Nebraska Personal Injury Law
Statutes of Limitations: The amount of time you have to sue whoever caused your injury or damage.
- Personal Injury – 4 years from the discovery of the injury
- Damage to Personal Property – 4 years
- Medical Malpractice – 2 years from the act
- Legal Malpractice – 2 years
- Other Professional Malpractice – 2 years
Where to Sue:
- Personal injury claims under $3,500 - Nebraska Small Claims Court
- Personal injury claims between $3,500-$51,000 - Nebraska County Court
- Personal injury claims over $51,000 - Nebraska District Court
How to Sue:
Small Claims Court:
- Forms: Plaintiff’s Claim and Notice to Defendant (Form CC 4:1).
- Where to file/How to notify the defendant: File the Plaintiff’s Claim and Notice to Defendant in the Nebraska Small Claims Court where the defendant does business or lives. After you file your claim, have the defendant served with the Plaintiff’s Claim and Notice to Defendant either by mailing the form to the defendant by certified or registered mail, or by having the sheriff or a disinterested person over age 21 personally serve the defendant.
- Proving the defendant was notified: The person making service must file a return certifying that service was made, and including the time, date, and place of service within 20 days of service. If service was by certified or registered mail, the plaintiff must make proof of service within 10 days by producing the signed receipt.
- Attorneys: Nebraska Small Claims Courts do not allow legal representation.
- Appealing a small claim: The plaintiff or the defendant can appeal for a new trial to the Nebraska District Court within 30 days of the small claims judgment. You are permitted to have an attorney on appeal.
Nebraska County Court: To avoid errors in the filing process and the dismissal or loss or your claim, or court fines, you should consult a Nebraska personal injury attorney.
- Forms: Summons (Form CC-3-2); Complaint. File your Complaint with the clerk of the appropriate Nebraska County Court.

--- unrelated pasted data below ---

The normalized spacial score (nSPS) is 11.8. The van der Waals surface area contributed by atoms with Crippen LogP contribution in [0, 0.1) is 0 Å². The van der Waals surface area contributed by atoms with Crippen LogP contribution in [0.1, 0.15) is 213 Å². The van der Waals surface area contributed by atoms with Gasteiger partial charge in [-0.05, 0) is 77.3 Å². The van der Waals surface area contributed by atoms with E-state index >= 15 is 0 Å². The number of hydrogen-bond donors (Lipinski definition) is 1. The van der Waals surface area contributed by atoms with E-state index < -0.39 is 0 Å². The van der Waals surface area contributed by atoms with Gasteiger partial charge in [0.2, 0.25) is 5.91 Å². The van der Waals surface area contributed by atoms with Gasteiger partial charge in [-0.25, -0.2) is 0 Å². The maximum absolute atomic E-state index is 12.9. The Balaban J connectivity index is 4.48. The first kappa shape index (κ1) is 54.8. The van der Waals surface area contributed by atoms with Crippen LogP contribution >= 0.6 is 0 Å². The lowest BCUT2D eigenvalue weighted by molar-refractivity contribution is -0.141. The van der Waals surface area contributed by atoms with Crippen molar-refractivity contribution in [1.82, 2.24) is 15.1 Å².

- How to Notify the Defendant: The defendant should be notified by having a person over age 21 or a sheriff serve the defendant with the plaintiff’s Complaint and Summons. A defendant can also be served by registered or certified mail.
What to Do if You Are Being Sued:
- Time to respond to a Summons in Nebraska: 30 days
- Your insurance company may cover the plaintiff’s claim against you, so it is advisable to contact your carrier promptly after you are served. Your insurance carrier may provide you with a lawyer. You should also find an experienced lawyer to represent you.
What to Do if a Judgment Was Entered Against You:
Respond to a Nebraska Summons and Complaint within 30 days of service or you will be in default and the court will enter a default judgment against you. The court will then force you to pay the plaintiff’s court award. A lawyer can advise you on how best to proceed if a default judgment has been entered against you.
- Time to Set Aside a Judgment in Nebraska:
- An Nebraska County Court can set aside a judgment in accordance with Rule 60(b) of the Federal Rules of Civil Procedure
Ways to Collect Your Judgment:
- To collect the judgment you won in your personal injury lawsuit, you can garnish the defendant’s wages or bank accounts, or place a lien on the defendant’s property. You should consult a Nebraska collection lawyer for advice in collecting your judgment.